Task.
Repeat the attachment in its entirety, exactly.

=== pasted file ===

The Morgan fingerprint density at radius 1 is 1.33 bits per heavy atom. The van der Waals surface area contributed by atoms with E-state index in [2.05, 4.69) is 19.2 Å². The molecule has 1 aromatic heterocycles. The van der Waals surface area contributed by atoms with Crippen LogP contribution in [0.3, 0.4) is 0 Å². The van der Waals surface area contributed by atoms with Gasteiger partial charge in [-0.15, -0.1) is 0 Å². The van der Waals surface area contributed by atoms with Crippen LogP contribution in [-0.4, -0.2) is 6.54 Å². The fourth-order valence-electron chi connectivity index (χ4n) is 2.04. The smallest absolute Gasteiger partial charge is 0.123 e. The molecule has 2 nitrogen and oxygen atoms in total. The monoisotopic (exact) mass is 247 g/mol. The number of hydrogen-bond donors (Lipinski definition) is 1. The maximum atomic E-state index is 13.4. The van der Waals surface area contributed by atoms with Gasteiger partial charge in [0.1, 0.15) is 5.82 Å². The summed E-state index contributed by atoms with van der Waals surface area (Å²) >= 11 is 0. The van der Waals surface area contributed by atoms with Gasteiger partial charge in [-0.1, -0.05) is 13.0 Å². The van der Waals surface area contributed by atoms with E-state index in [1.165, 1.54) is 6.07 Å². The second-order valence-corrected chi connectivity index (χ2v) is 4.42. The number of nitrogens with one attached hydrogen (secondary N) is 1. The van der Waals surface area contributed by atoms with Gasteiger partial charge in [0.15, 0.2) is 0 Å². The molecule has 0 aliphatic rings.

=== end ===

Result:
The Morgan fingerprint density at radius 1 is 1.33 bits per heavy atom. The van der Waals surface area contributed by atoms with E-state index in [2.05, 4.69) is 19.2 Å². The molecule has 1 aromatic heterocycles. The van der Waals surface area contributed by atoms with Crippen LogP contribution in [0.3, 0.4) is 0 Å². The van der Waals surface area contributed by atoms with Gasteiger partial charge in [-0.15, -0.1) is 0 Å². The van der Waals surface area contributed by atoms with Crippen LogP contribution in [-0.4, -0.2) is 6.54 Å². The fourth-order valence-electron chi connectivity index (χ4n) is 2.04. The smallest absolute Gasteiger partial charge is 0.123 e. The molecule has 2 nitrogen and oxygen atoms in total. The monoisotopic (exact) mass is 247 g/mol. The number of hydrogen-bond donors (Lipinski definition) is 1. The maximum atomic E-state index is 13.4. The van der Waals surface area contributed by atoms with Gasteiger partial charge in [0.1, 0.15) is 5.82 Å². The summed E-state index contributed by atoms with van der Waals surface area (Å²) >= 11 is 0. The van der Waals surface area contributed by atoms with Gasteiger partial charge in [-0.1, -0.05) is 13.0 Å². The van der Waals surface area contributed by atoms with E-state index in [1.165, 1.54) is 6.07 Å². The second-order valence-corrected chi connectivity index (χ2v) is 4.42. The number of nitrogens with one attached hydrogen (secondary N) is 1. The van der Waals surface area contributed by atoms with Gasteiger partial charge in [0.15, 0.2) is 0 Å². The molecule has 0 aliphatic rings.